Spring is filled with tiny traditions. We mark the first snowdrop, then coo at the catkins which come suddenly bright in the woods. Now there are song thrushes and skylarks, and the cattle sway beneath them in that star-filled stillness of dawn.
We walked last night along the old hill road as the sun slumped and the skyline steeped into foundering blue. It’s still too early to hear snipe calling, but recent days have brought an unholy warmth into this place. The birds are reeling from it, and they grasp at games which should be played in April. There’s a whiff of warming soil and the rocks are crispy and bright under our feet, so we rolled the dice and went to try our luck for a snipe in the final height of February.
Galloway lay beneath us. A broad spread of cooling country rolled away to the sky; forty miles of home without a single electric light to be seen. The last rub of day stirred the horizon into a thin red line which pooled and paled beyond the hills as stars began to gather.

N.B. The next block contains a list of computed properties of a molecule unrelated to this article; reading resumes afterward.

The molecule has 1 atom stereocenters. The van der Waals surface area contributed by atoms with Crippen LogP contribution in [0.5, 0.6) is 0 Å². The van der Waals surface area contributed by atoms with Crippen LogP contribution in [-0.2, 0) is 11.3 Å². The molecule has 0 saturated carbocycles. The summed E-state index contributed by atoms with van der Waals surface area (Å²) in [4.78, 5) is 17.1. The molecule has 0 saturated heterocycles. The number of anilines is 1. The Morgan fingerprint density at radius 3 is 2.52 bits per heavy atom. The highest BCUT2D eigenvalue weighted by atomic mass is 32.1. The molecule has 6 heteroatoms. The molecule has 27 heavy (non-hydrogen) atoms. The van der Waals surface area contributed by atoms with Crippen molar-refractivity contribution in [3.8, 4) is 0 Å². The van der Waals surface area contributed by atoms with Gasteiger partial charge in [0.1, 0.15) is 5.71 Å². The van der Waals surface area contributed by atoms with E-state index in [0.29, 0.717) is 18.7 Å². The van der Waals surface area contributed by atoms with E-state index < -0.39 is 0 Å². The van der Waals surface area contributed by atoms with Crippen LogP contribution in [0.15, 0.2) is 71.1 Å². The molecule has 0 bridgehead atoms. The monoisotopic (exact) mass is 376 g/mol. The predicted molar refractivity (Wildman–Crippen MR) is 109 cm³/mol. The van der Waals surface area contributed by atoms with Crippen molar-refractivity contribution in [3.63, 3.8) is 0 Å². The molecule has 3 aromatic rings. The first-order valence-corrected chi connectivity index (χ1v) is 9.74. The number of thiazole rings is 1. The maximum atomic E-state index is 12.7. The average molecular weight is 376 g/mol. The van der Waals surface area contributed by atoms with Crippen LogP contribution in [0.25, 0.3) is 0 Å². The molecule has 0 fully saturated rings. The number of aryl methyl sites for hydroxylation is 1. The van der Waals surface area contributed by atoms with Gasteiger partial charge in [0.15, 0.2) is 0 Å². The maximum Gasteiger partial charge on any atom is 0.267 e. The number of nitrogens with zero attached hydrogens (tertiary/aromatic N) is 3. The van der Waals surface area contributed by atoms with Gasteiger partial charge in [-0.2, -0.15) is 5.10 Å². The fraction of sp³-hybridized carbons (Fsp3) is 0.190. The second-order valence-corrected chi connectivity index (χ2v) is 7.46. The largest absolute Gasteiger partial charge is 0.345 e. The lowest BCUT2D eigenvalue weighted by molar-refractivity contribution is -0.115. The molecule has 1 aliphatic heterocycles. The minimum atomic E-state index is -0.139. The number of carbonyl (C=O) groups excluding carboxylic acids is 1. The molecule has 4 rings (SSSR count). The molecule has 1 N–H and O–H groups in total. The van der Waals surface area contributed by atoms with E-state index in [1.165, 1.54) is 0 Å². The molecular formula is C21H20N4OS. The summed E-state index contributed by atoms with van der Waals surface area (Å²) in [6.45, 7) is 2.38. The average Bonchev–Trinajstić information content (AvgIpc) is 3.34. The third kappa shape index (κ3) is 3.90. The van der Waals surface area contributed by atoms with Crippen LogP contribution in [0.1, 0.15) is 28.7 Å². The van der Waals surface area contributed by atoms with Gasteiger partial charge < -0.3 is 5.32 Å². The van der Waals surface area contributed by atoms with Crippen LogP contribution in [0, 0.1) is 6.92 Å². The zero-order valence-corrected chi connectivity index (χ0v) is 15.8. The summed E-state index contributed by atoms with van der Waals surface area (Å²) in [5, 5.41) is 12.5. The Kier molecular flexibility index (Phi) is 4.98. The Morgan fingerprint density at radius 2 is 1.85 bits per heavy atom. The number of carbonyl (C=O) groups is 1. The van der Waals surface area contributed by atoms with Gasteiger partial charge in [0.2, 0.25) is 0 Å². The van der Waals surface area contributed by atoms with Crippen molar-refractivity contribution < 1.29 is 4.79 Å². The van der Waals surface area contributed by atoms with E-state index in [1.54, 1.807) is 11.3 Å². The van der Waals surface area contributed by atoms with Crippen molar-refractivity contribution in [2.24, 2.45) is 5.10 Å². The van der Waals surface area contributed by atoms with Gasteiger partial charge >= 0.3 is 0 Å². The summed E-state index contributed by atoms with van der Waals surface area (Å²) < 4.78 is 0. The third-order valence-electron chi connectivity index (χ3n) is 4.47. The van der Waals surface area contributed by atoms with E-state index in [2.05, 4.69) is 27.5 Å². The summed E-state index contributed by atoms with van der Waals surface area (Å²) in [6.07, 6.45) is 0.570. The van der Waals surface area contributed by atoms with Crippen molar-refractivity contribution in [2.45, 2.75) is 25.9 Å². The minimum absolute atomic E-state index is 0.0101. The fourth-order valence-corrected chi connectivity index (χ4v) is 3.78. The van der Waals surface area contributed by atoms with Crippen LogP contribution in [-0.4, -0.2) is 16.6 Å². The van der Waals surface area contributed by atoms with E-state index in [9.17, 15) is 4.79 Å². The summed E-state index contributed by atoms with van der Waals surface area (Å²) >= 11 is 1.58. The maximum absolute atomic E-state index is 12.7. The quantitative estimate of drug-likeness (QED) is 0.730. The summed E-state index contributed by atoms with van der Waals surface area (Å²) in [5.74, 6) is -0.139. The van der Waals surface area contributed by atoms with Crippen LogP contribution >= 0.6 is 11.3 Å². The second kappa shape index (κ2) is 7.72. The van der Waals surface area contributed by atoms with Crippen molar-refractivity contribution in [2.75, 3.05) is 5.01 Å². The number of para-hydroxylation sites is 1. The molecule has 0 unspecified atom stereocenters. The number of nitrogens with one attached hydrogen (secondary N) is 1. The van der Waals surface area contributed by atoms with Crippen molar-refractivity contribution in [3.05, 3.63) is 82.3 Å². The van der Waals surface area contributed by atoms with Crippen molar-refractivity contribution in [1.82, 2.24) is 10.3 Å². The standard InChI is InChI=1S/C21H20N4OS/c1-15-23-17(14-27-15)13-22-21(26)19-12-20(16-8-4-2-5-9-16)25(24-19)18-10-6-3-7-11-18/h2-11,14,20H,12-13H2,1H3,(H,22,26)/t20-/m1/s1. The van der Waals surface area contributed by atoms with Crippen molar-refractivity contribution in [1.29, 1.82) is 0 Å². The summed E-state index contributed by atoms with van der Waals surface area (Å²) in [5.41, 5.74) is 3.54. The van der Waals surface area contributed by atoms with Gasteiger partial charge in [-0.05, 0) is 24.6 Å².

The breeding song of a snipe comes to us somewhere between joy and unease. It’s not a sweet burbling trickle, but the mechanical rendition of air through feathers. A snipe does not speak his song; he plays it upon himself as if he were an instrument. We call it drumming, and the result is a moaning hum which makes your hair stand up in a prickle. A drumming snipe is a weightless thrill, but strong men collapse beneath the heft of it.
And in the final moments before thick darkness, a snipe began to drum. Gulled by the stillness or baffled by a panting day, he looped above us and joined one end of the year to another. If you like to pray, this is the time to do it.
By May it will be constant; the birds will drum at every hour of the day and night. Repetition dulls the punch of it, and it’s easy to ignore that sound. But for now it comes out of the sky like a starfallen ghoul, reeking of moss blossom and the crump of calves to come.